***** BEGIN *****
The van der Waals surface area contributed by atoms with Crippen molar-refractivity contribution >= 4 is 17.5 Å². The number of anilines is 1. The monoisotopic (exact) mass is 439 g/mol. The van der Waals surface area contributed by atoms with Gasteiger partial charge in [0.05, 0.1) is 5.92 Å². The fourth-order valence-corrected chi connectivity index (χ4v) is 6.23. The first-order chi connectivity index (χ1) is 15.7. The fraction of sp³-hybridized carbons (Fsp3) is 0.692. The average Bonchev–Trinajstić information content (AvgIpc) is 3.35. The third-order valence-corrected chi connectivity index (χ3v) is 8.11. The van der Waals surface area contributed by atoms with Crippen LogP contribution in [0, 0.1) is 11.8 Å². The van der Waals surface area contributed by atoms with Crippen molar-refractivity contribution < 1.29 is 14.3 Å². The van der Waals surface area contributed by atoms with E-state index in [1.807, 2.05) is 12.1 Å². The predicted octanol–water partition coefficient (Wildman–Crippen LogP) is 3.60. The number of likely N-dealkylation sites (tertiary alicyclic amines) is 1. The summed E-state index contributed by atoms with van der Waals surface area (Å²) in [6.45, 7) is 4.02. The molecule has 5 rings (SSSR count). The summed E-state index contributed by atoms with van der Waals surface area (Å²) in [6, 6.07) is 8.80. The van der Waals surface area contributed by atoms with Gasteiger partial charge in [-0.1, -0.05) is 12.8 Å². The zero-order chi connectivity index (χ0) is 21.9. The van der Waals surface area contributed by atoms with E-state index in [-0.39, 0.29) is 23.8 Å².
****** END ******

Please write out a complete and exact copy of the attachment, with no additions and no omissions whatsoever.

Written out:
The van der Waals surface area contributed by atoms with Crippen molar-refractivity contribution >= 4 is 17.5 Å². The number of anilines is 1. The monoisotopic (exact) mass is 439 g/mol. The van der Waals surface area contributed by atoms with Gasteiger partial charge in [0.05, 0.1) is 5.92 Å². The fourth-order valence-corrected chi connectivity index (χ4v) is 6.23. The first-order chi connectivity index (χ1) is 15.7. The fraction of sp³-hybridized carbons (Fsp3) is 0.692. The average Bonchev–Trinajstić information content (AvgIpc) is 3.35. The third-order valence-corrected chi connectivity index (χ3v) is 8.11. The van der Waals surface area contributed by atoms with Crippen LogP contribution in [0, 0.1) is 11.8 Å². The van der Waals surface area contributed by atoms with Crippen molar-refractivity contribution < 1.29 is 14.3 Å². The van der Waals surface area contributed by atoms with E-state index in [1.807, 2.05) is 12.1 Å². The predicted octanol–water partition coefficient (Wildman–Crippen LogP) is 3.60. The number of likely N-dealkylation sites (tertiary alicyclic amines) is 1. The summed E-state index contributed by atoms with van der Waals surface area (Å²) in [6.45, 7) is 4.02. The molecule has 5 rings (SSSR count). The summed E-state index contributed by atoms with van der Waals surface area (Å²) in [6, 6.07) is 8.80. The van der Waals surface area contributed by atoms with Gasteiger partial charge in [-0.1, -0.05) is 12.8 Å². The zero-order chi connectivity index (χ0) is 21.9. The van der Waals surface area contributed by atoms with E-state index in [-0.39, 0.29) is 23.8 Å².